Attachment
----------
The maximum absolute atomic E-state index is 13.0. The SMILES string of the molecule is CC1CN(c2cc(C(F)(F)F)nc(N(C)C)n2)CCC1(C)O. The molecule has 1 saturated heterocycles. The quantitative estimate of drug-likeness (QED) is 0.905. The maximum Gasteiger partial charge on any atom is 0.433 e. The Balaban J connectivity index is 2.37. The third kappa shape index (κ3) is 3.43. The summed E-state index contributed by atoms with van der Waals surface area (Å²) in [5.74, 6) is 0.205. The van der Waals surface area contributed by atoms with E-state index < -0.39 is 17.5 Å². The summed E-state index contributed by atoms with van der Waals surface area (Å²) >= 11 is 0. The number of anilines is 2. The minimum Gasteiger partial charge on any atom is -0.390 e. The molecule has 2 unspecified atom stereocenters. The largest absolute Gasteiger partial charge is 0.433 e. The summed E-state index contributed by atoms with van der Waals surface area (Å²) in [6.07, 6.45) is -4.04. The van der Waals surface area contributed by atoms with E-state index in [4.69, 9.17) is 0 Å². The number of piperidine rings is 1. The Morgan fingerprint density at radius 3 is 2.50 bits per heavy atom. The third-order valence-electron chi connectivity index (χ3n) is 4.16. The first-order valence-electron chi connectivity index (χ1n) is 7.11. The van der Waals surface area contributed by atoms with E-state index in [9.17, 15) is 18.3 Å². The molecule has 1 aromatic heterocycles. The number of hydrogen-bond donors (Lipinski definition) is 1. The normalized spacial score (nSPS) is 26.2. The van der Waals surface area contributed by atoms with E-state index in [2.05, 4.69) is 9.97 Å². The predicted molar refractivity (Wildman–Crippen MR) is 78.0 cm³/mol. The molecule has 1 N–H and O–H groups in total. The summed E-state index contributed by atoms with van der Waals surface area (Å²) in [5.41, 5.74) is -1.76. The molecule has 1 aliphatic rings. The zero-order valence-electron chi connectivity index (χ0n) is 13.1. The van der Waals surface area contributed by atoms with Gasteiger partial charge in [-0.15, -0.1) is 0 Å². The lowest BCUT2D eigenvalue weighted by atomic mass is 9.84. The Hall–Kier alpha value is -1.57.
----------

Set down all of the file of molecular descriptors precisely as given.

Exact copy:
The maximum absolute atomic E-state index is 13.0. The SMILES string of the molecule is CC1CN(c2cc(C(F)(F)F)nc(N(C)C)n2)CCC1(C)O. The molecule has 1 saturated heterocycles. The quantitative estimate of drug-likeness (QED) is 0.905. The maximum Gasteiger partial charge on any atom is 0.433 e. The Balaban J connectivity index is 2.37. The third kappa shape index (κ3) is 3.43. The summed E-state index contributed by atoms with van der Waals surface area (Å²) in [5.74, 6) is 0.205. The van der Waals surface area contributed by atoms with E-state index < -0.39 is 17.5 Å². The summed E-state index contributed by atoms with van der Waals surface area (Å²) >= 11 is 0. The number of anilines is 2. The minimum Gasteiger partial charge on any atom is -0.390 e. The molecule has 2 unspecified atom stereocenters. The largest absolute Gasteiger partial charge is 0.433 e. The summed E-state index contributed by atoms with van der Waals surface area (Å²) in [6.07, 6.45) is -4.04. The van der Waals surface area contributed by atoms with E-state index in [4.69, 9.17) is 0 Å². The number of piperidine rings is 1. The Morgan fingerprint density at radius 3 is 2.50 bits per heavy atom. The third-order valence-electron chi connectivity index (χ3n) is 4.16. The first-order valence-electron chi connectivity index (χ1n) is 7.11. The van der Waals surface area contributed by atoms with E-state index in [9.17, 15) is 18.3 Å². The molecule has 1 aromatic heterocycles. The number of hydrogen-bond donors (Lipinski definition) is 1. The normalized spacial score (nSPS) is 26.2. The van der Waals surface area contributed by atoms with E-state index in [2.05, 4.69) is 9.97 Å². The predicted molar refractivity (Wildman–Crippen MR) is 78.0 cm³/mol. The molecule has 1 N–H and O–H groups in total. The summed E-state index contributed by atoms with van der Waals surface area (Å²) in [5.41, 5.74) is -1.76. The molecule has 1 aliphatic rings. The zero-order valence-electron chi connectivity index (χ0n) is 13.1. The van der Waals surface area contributed by atoms with Gasteiger partial charge in [-0.15, -0.1) is 0 Å². The lowest BCUT2D eigenvalue weighted by atomic mass is 9.84. The Hall–Kier alpha value is -1.57.